Olkiluoto’s discharge of radioactivity into the sea has amounted to about 6-7% of the annual level allowed by the authorities. It has been calculated that the discharge in the future will be only some 1% of the authorised level when the waste water project, which is part of the modernisation programme underway at the plant, is fully implemented.

With the Alfa Laval decanter and separator installed in the liquid waste treatment system of the plant, the quality of the water discharged into the sea can be improved by more than 80%.

The waste water project manager, Pekka Nousiainen, says that the new technology removes practically all suspended solids; but radioactivity in ionic form and dissolved chemical impurities will still demand cleansing based on ion exchange. However, the load on this system and the total amount of waste generated is reduced significantly.


The activity in the water is largely associated with the solid particles which can be effectively separated by centrifugal force in the new decanter centrifuge and disc stack separator combination.

The decanter, which has medium G-force, removes the coarse particles in the waste water to be treated. The CHPX 510 separator has a G-force of approx 8800 and is then able to separate particles as small as 0.1 mm. The capacity of the decanter-separator-unit is 5 m3/h.

After cleaning the waste water mechanically with the Alfa Laval system, the resulting product along with all other types of waste water at the plant, with the exception of laundry water, will undergo a chemical cleansing by ion exchange before being released to the sea.

Waste water project storage tanks will be constructed at both Olkiluoto units. The 1500 m3 tanks, clad in stainless steel, are used to store reactor pool water and condensation pool water during annual refuelling and service work.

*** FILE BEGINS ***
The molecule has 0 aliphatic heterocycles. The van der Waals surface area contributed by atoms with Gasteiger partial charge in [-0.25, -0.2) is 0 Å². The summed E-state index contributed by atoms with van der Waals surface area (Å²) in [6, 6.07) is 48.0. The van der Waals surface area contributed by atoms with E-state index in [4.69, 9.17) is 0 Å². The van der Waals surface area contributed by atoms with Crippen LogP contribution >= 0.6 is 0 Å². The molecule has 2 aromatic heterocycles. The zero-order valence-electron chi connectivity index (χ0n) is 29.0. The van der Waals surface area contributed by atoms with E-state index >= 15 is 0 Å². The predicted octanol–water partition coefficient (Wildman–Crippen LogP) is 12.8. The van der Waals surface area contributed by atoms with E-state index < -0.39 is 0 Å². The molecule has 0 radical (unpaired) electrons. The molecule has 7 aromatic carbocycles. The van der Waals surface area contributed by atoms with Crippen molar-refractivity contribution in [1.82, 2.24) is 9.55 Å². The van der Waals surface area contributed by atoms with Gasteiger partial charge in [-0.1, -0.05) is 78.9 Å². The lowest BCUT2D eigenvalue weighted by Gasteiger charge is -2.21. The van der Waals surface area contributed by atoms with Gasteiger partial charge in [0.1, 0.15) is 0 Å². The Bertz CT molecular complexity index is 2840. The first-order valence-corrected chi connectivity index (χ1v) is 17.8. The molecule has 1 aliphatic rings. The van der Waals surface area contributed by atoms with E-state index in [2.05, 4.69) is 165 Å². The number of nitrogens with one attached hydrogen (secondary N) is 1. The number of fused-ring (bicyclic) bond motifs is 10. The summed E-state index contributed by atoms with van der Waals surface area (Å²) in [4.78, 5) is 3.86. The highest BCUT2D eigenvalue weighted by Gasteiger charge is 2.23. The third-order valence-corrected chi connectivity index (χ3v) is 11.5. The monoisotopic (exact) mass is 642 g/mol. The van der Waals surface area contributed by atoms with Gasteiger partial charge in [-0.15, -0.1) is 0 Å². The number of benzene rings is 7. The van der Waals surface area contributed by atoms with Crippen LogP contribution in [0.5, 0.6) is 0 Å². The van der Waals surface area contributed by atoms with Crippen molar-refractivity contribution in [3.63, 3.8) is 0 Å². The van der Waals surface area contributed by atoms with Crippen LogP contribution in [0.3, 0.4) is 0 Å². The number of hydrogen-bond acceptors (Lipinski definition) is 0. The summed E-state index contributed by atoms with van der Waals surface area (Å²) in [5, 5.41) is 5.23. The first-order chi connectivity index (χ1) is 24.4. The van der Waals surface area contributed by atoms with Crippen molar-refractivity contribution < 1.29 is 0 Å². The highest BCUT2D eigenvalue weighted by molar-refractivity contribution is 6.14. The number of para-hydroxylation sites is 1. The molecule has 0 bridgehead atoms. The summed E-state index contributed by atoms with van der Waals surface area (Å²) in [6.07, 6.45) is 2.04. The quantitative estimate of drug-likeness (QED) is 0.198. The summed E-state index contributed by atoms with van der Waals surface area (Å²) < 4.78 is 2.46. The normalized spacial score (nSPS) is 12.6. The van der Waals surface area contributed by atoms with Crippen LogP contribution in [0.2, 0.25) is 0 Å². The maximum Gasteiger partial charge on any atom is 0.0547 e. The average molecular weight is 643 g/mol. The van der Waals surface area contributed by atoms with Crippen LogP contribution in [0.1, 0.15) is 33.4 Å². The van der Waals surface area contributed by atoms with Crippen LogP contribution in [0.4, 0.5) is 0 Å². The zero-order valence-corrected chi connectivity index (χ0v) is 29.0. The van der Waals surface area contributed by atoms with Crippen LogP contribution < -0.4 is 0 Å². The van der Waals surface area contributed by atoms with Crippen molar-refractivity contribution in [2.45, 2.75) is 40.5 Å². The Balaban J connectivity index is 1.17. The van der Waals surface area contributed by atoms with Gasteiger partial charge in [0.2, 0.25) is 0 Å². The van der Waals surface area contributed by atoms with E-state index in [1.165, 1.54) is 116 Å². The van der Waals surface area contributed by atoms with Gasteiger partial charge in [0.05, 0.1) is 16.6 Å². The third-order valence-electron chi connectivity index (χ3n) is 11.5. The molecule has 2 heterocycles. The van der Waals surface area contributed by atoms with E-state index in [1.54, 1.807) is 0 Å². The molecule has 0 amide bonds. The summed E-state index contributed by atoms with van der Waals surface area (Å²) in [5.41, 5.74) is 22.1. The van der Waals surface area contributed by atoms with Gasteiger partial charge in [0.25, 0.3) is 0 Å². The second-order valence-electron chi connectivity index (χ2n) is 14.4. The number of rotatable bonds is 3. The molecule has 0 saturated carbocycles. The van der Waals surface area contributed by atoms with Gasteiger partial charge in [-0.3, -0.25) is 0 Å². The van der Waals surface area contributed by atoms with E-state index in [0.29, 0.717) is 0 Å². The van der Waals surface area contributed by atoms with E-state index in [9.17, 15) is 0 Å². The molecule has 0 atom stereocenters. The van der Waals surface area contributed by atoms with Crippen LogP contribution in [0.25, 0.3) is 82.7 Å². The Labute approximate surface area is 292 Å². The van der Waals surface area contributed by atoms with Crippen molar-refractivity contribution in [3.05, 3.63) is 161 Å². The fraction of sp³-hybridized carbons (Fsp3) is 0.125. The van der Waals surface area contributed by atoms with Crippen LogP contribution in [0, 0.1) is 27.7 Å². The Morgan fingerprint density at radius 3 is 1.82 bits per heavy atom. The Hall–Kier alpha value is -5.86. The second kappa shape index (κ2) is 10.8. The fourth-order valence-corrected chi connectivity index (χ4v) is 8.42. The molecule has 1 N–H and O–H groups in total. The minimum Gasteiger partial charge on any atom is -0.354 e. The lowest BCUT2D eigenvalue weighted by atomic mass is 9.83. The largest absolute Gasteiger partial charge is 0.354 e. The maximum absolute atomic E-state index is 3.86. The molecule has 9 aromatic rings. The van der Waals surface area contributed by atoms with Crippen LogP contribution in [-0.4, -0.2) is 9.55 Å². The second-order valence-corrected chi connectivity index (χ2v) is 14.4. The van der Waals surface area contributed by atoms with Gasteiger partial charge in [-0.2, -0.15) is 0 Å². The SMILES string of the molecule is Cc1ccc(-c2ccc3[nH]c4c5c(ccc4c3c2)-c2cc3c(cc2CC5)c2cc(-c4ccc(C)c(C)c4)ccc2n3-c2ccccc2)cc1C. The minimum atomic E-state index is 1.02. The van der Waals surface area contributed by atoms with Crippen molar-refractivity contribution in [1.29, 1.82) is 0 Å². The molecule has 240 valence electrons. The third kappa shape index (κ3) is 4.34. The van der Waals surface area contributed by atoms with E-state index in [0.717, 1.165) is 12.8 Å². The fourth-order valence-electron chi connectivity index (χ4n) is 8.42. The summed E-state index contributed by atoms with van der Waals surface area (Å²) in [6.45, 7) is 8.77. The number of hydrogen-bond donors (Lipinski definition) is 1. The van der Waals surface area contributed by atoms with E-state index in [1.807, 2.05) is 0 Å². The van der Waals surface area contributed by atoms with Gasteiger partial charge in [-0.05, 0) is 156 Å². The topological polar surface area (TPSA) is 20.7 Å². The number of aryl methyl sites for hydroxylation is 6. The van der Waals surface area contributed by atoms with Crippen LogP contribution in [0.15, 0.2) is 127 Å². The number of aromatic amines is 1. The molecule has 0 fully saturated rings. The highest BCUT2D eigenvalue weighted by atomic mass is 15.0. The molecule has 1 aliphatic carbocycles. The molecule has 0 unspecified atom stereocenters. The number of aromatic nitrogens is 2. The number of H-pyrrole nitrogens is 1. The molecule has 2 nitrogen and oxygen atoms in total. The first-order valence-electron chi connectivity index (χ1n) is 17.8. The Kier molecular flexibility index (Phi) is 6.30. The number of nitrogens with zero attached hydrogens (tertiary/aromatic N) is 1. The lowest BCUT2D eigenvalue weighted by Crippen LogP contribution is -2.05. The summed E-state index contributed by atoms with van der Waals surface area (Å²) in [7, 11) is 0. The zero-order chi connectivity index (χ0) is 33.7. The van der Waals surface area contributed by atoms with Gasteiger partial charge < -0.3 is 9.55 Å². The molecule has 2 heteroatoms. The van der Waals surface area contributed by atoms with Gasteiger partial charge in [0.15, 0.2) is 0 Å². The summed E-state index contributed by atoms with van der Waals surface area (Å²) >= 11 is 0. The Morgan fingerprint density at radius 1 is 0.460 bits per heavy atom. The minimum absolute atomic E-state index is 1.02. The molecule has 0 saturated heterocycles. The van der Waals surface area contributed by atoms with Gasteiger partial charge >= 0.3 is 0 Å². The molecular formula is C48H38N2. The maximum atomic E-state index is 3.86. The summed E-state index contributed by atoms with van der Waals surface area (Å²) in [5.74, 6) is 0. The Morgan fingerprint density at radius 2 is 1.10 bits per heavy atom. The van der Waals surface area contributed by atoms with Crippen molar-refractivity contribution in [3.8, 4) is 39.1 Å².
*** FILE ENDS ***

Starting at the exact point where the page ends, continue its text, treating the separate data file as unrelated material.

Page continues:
In the past some of this water was pumped to sea after filtration, but now all of it can be cleaned and used to refill the reactors and the condensation tanks.

The decanter model used for nuclear power plants is the type KWNX 416S. The machine is fitted with special seals and is operated under a light vacuum to prevent radioactive dust spreading outside the equipment. There are also other features built into the machine which facilitate the cleaning, eg CIP-wash with low speed cleaning and a very high specification of finish of surfaces which are in contact with the medium. The decanter also has a built-in centripetal pump (paring disc) to pump out the clarified liquid.

The equipment is is easily operated by remote control.

Section manager Thomas Söderlund from Alfa Laval Oy says that the decanter design is a further development of the equipment used in the food industry. “It is technically possible to cleanse just about any kind of waste water, but this project was a very difficult one due to the high requirements from the nuclear power industry.”


The contract also included training of staff. About 30 people from the operating and maintenance side participated in a course on how to run and service the equipment. Olkiluoto staff are now able to take care of many basic service assignments, such as changing the seals and the oil. Further advanced training is continuing in Sweden at Alfa Laval’s Training Institute in Tumba.


Pekka Nousiainen said that the delivery went according to plan – “any time we needed any help, the representative of Alfa Laval arrived in no time at all. The equipment has functioned well and has become a reference – Swedish colleagues have visited us to see our new equipment.”